Sze’s work attempts to navigate and model the ceaseless proliferation of information and objects in contemporary life. Incorporating elements of painting, architecture, and installation within her sculpture, Sze investigates the value we place on objects and explores how objects ascribe meaning to the places and times we inhabit. Sze’s U.S. Pavilion was consistently cited as one of the standout national pavilions at the 55th Venice Biennale.

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June 20 to September 21, 2014

Drift is based on Joo’s meditation on Cameron’s Line, an ancient suture fault that traces the edge of the continental collision that initiated the formation of the Appalachian Mountains. The line is defined by a belt of marble that connects Inwood in Manhattan, Morrisania in the Bronx, the Sawmill River in Westchester County, and the Housatonic River Valley in Connecticut and Massachusetts, as well as the famous quarries of Vermont. Curated by Richard Klein and Alyson Baker.

Michael Joo: Drift is on view at The Aldrich Contemporary Art Museum from April 6 to September 21, 2014. The companion exhibition Drift (Bronx) will be on view at The Bronx Museum of the Arts from June 20 through September 21, 2014.

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May 1, 2014 to January 11, 2015

Beyond the Supersquare explores the indelible influence of Latin American and Caribbean modernist architecture on contemporary art. The exhibition features over 30 artists and more than 60 artworks, including photography, video, sculpture, installation, and drawing, that respond to major Modernist architectural projects constructed in Latin America and the Caribbean from the 1920s through the 1960s. Beyond the Supersquare examines the complicated legacies of modernism through architecture and thought—as embodied by the political, economic, environmental, and social challenges faced by countries throughout Latin America—through the unique perspective of artists working today.

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May 1 to August 17, 2014

Shyu Ruey-Shiann works with different materials and media to explore themes related to our environment. The installation One Kind of Behavior is inspired by the quasi-mechanical movements of creatures such as the hermit crabs. The artist sees in the random opening and closing of their shells on the beach, a stark contrast with contemporary society where things move at high speed. Additionally, the fact that hermit crabs occupy shells discarded by other species becomes another source of interest to the artist, who sees in this special relationship a metaphor for our human condition. Contrasting man and animal behavior, One Kind of Behavior asks us to consider the environmental consequences of our mechanical impulses on nature.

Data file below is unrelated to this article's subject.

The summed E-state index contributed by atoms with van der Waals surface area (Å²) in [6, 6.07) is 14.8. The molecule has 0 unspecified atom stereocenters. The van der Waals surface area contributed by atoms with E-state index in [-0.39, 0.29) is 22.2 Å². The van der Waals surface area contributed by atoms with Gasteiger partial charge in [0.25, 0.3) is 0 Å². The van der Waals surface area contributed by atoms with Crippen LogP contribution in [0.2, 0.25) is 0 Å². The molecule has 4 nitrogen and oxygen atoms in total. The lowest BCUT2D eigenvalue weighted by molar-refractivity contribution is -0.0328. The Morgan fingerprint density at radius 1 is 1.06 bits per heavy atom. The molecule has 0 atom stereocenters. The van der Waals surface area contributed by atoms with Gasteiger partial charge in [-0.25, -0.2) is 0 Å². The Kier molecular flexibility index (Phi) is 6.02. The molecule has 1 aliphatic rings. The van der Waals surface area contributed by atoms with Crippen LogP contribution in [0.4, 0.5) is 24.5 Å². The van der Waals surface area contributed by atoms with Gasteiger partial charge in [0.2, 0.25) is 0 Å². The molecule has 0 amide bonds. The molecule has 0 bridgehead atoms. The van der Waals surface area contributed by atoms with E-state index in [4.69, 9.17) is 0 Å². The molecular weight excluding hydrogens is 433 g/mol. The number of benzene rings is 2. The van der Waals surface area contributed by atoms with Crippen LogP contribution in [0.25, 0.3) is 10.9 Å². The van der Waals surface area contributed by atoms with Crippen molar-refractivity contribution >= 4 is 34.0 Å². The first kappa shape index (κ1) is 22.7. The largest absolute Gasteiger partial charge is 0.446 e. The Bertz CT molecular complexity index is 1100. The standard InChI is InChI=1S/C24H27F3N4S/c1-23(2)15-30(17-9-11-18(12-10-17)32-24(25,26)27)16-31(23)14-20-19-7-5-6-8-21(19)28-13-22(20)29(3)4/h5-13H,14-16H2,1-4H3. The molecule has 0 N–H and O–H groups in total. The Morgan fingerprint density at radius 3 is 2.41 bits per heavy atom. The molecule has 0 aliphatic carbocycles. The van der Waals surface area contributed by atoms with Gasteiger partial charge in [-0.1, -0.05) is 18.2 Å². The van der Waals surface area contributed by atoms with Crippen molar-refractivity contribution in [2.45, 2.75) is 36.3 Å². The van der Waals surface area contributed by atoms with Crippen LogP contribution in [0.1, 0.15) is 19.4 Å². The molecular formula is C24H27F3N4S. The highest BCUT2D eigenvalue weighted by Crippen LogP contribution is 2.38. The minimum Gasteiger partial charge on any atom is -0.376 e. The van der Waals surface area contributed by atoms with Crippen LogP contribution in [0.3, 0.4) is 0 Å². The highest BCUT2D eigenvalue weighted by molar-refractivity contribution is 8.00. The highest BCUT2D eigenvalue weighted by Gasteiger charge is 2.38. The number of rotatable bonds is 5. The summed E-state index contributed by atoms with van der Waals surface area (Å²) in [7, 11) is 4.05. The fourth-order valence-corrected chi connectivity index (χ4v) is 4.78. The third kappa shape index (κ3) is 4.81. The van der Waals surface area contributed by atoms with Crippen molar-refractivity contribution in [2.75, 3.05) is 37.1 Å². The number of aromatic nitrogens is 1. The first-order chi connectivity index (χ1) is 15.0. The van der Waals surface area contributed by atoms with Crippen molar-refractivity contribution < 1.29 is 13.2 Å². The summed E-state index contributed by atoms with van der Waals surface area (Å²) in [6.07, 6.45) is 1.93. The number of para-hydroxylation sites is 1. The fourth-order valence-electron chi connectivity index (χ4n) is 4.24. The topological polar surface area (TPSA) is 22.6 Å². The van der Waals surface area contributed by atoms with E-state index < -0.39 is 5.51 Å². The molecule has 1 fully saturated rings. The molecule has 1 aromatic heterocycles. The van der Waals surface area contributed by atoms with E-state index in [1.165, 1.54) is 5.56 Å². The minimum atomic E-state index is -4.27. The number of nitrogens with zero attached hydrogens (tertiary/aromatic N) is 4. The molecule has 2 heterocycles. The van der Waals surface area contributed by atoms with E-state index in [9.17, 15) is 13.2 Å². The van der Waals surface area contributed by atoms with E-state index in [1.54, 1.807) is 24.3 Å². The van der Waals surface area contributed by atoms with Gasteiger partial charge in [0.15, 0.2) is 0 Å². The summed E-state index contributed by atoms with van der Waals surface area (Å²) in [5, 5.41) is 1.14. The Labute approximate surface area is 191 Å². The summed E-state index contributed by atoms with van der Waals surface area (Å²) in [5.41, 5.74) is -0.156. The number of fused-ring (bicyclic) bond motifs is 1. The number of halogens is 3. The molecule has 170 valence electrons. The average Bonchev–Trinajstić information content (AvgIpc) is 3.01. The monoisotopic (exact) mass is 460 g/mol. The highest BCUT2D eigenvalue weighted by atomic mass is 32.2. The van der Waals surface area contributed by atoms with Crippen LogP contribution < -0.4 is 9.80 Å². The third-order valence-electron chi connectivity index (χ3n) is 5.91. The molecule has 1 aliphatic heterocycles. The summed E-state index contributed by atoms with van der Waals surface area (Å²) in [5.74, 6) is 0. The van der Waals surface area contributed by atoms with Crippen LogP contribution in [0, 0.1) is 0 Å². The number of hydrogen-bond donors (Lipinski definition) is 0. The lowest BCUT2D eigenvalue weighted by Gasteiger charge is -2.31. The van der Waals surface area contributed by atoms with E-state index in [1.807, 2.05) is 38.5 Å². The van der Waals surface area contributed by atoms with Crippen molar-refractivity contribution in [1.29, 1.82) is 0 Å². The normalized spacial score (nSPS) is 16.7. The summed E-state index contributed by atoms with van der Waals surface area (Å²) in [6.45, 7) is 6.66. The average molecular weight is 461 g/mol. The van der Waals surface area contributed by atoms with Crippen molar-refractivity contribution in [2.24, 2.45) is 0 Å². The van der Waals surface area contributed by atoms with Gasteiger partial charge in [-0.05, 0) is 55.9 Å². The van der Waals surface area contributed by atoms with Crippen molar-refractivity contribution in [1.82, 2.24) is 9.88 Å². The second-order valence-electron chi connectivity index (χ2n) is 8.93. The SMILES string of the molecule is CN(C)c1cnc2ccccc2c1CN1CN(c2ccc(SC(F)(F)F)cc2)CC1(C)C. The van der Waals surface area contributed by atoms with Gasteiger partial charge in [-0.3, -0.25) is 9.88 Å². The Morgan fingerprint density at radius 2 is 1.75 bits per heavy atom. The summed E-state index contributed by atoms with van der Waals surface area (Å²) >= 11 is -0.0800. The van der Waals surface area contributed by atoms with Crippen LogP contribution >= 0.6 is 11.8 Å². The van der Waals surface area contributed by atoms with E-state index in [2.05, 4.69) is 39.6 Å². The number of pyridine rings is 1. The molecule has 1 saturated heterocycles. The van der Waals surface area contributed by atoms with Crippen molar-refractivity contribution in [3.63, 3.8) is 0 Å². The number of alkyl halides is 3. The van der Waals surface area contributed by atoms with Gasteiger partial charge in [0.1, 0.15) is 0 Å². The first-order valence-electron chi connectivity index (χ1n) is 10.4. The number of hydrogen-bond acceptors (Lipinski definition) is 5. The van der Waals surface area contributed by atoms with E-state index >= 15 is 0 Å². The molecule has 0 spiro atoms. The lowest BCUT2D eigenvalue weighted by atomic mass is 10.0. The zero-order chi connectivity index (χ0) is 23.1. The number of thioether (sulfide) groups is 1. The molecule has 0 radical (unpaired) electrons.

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May 1, 2014 to January 11, 2015

From Puerto Rico to the South Bronx, the casita, or “little house” in Spanish, is the social centerpiece and focal point of many community gardens. New York Restoration Project (NYRP), in partnership with the Urban Air Foundation, enlisted TEN Arquitectos and engineers at Buro Happold to rethink the traditional casita as a modular kit of parts. NYRP staff will work with members of the Willis Avenue Community Garden in Mott Haven, Bronx, to assemble the pilot structure in their garden in Spring 2014.

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Performing the Library
May 1 to May 31, 2014

Bronx Lab: Performing the Library displays the outcome of a workshop, entitled "Performing the Library," held in the Summer of 2013 at the Università Iuav di Venezia (IUAV) as an intensive 3-weeks university-level studio whose aim was to design one or more "library" spaces. A video about the workshop’s activities and process accompanies boards illustrating the students’ projects, and study models that contain objects belonging to members of their own families, which were used to establish spatial relationships as conceptual stage-sets for future buildings.

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Art and Music at Randall's Island
May 18 to November, 2014

The Randall’s Island Park Alliance, the Bronx Museum of the Arts and Made Event are pleased to present FLOW annual summer art exhibitions along the shoreline at Randall’s Island Park in New York City. FLOW is aimed at fostering appreciation of the shoreline through artistic expression, while calling visitors to interact with and care for the Park’s island environment. Each year, FLOW features site specific projects by participants in the Bronx Museum’s Artists in the Marketplace (AIM) program for emerging artists.

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March 16 to August 24, 2014

The series of paintings Veterans conveys rarely told personal stories of American men and women from the U.S. Military. The paintings, interviews conducted by the artist, and the accompanying stories by Sophie Rand convey the pressing need for a civilian awareness of the realities and experiences of veterans from current and past generations. The ten paintings selected for this exhibition focus primarily on Bronx residents, including portraits of Leroy Archible and Carmen Rodriguez, who were instrumental in introducing Talbot to veterans in the Bronx.

 

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March 6 to April 7, 2014

Featuring works by: TSENG KWONG CHI, HUMA BHABHA, JAMEL SHABAZZ, LUIS GISPERT, AARON SISKIND, TEHCHING HSIEH, SARAH LUCAS, DAVID S. ALLEE.